Lately it seems like a new, disturbing example of police violence against people of color surfaces every week. The most recent example is the video of a police officer who wrestled a fifteen-year-old in a bathing suit to the ground and pulled his weapon on unarmed teenagers at a pool party in McKinney, Texas.
Thankfully, no one in McKinney was seriously physically harmed, and the officer in question has since resigned, but the video comes in the wake of the killings of Ezell Ford, Walter Scott, Aiyana Stanley-Jones, and Yvette Smith, to name just a few. As a result, there have been hundreds of protests nationwide in the last year, people are more vigilant than ever about filming the police, and we’re having a much-needed national conversation about race and police violence.
While some people continue to insist that these are isolated incidents, and that racism is over in America, this is an ideal moment for us to remember that police violence isn’t the only problem facing people of color in the U.S. -- in fact, racial prejudice is easily observable at nearly every step in the criminal justice system. Consider these 9 examples.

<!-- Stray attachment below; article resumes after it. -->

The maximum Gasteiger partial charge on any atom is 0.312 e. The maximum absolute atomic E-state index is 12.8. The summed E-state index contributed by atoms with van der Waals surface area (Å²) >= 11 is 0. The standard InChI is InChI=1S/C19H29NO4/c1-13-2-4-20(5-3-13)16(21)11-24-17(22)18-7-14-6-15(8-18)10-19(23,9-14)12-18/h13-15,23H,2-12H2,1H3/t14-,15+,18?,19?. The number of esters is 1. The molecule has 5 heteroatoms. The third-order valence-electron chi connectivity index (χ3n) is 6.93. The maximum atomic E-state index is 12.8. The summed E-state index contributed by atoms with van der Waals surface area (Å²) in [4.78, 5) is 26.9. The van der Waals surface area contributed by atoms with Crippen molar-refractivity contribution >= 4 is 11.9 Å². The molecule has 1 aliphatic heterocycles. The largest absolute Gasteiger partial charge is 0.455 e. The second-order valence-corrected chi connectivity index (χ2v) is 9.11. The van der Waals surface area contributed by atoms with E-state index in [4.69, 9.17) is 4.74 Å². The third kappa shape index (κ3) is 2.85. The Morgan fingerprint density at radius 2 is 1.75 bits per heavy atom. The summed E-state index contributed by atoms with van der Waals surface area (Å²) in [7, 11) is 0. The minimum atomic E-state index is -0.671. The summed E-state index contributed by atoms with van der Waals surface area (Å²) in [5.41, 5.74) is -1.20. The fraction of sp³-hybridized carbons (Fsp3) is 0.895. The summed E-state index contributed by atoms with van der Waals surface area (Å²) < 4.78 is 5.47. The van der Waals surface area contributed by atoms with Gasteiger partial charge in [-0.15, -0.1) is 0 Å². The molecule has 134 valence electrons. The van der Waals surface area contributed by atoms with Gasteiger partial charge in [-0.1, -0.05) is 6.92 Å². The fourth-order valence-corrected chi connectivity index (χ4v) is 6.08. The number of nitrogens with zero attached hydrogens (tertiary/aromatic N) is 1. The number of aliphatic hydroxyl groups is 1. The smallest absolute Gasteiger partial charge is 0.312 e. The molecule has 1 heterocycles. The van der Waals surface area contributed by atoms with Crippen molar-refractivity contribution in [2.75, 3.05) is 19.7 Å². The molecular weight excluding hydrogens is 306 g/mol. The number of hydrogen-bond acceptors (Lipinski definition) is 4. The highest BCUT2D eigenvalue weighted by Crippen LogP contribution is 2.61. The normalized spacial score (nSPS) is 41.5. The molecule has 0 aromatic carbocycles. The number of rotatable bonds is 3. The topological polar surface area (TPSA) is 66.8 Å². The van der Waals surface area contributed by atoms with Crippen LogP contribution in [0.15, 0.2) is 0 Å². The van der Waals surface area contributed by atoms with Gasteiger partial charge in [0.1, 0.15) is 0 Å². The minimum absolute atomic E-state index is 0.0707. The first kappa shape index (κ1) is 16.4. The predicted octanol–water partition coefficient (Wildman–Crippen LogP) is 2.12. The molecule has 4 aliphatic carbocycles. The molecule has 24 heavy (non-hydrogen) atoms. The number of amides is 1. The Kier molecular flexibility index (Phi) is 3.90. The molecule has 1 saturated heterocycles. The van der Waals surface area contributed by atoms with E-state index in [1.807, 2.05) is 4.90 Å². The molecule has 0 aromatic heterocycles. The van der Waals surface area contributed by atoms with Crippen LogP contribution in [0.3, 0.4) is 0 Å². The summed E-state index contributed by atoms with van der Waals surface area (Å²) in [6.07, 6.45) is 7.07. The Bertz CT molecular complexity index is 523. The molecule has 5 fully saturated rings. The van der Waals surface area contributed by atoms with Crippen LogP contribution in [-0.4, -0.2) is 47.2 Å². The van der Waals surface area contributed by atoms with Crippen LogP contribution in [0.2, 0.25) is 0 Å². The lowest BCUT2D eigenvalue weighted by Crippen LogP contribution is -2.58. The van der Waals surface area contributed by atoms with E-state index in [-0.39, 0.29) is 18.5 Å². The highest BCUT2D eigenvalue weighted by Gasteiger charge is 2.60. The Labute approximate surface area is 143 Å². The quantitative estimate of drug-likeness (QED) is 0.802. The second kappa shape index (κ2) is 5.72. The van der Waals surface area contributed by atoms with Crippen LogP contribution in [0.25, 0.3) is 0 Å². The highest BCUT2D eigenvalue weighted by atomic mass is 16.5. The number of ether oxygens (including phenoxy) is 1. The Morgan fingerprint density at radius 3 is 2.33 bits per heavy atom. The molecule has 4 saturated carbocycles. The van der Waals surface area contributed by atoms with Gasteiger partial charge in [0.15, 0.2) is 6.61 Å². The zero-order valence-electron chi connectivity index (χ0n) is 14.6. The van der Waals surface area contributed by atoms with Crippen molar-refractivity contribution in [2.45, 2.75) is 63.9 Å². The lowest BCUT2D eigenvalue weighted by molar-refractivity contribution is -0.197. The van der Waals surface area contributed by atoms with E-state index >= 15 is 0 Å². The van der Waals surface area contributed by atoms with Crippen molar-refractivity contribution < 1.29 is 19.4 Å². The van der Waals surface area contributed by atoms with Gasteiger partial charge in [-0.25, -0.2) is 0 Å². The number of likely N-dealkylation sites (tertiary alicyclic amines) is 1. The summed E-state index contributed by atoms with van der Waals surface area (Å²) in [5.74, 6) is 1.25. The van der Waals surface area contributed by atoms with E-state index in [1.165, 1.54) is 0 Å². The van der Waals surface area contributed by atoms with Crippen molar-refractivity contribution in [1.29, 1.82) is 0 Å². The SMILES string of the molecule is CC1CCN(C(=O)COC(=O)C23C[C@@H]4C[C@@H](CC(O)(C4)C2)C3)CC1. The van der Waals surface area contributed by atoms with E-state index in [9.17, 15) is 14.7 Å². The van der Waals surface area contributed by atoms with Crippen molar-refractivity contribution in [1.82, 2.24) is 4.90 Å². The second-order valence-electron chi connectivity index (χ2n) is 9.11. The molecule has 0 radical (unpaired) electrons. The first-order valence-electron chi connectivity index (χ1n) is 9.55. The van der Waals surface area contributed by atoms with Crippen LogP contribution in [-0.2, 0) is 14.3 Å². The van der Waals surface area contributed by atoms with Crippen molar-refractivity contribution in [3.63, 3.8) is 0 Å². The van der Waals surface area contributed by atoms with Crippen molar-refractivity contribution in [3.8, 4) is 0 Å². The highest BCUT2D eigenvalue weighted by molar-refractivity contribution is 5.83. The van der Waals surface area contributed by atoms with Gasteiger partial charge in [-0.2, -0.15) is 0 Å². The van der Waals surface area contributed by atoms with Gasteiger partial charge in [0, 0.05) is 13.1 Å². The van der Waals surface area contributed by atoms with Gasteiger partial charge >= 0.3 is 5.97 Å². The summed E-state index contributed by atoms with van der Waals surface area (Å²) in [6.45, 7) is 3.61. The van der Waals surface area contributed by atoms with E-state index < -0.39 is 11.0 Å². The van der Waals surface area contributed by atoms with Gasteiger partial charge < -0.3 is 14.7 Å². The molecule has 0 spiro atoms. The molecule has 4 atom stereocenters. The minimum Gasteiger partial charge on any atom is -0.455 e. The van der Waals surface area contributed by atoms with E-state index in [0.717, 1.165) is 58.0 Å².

A 16-year-old was held at Rikers Island prison for 3 years without ever being convicted of a crime.
When he was 16 years old, Kalief Browder was arrested for allegedly stealing a backpack--a crime he had always maintained he never committed. During his three years at Rikers, he was beaten by guards and held in solitary confinement for about two years, where he attempted to end his life several times. He was eventually released, without ever having a trial or being convicted of a crime. Browder was 22 years old when he took his own life on June 6th, 2015.
A member of the Black Panther Party was just released after enduring 40 years of solitary confinement.
Albert Woodfox was released on June 8th, 2015 after enduring the longest stint of solitary confinement in U.S. history, over the death of a prison guard during a riot Angola prison in 1972 -- a crime he has always maintained he didn’t commit.
Woodfox claims he was only ever included in the case because he helped organize the prison’s Black Panther Party chapter, and human rights organizations have long called for his release. According to USA Today, the judge’s order calling for Woodfox’s release “Cited numerous reasons, including an agreement with Woodfox's earlier argument that he received ineffective counsel. The judge also noted that the state cheated at the trial to get a conviction...”
A businesswoman from Long Island was drugged and locked in a psych ward for 8 days because police refused to believe her successful career was real.
Last year the NYPD pulled Kamilah Brock over in Harlem and seized her BMW saying she was high on marijuana. They seized the vehicle (no drugs were ever found), and when Brock went to pick it up the next day, she was forcibly sedated and sent to a mental institution. Doctors demanded she deny both that she worked at a bank and that President Obama followed her on Twitter before they would release her -- instead of simply looking online to verify her claims. After she was released, the hospital sent her a bill for $13,000.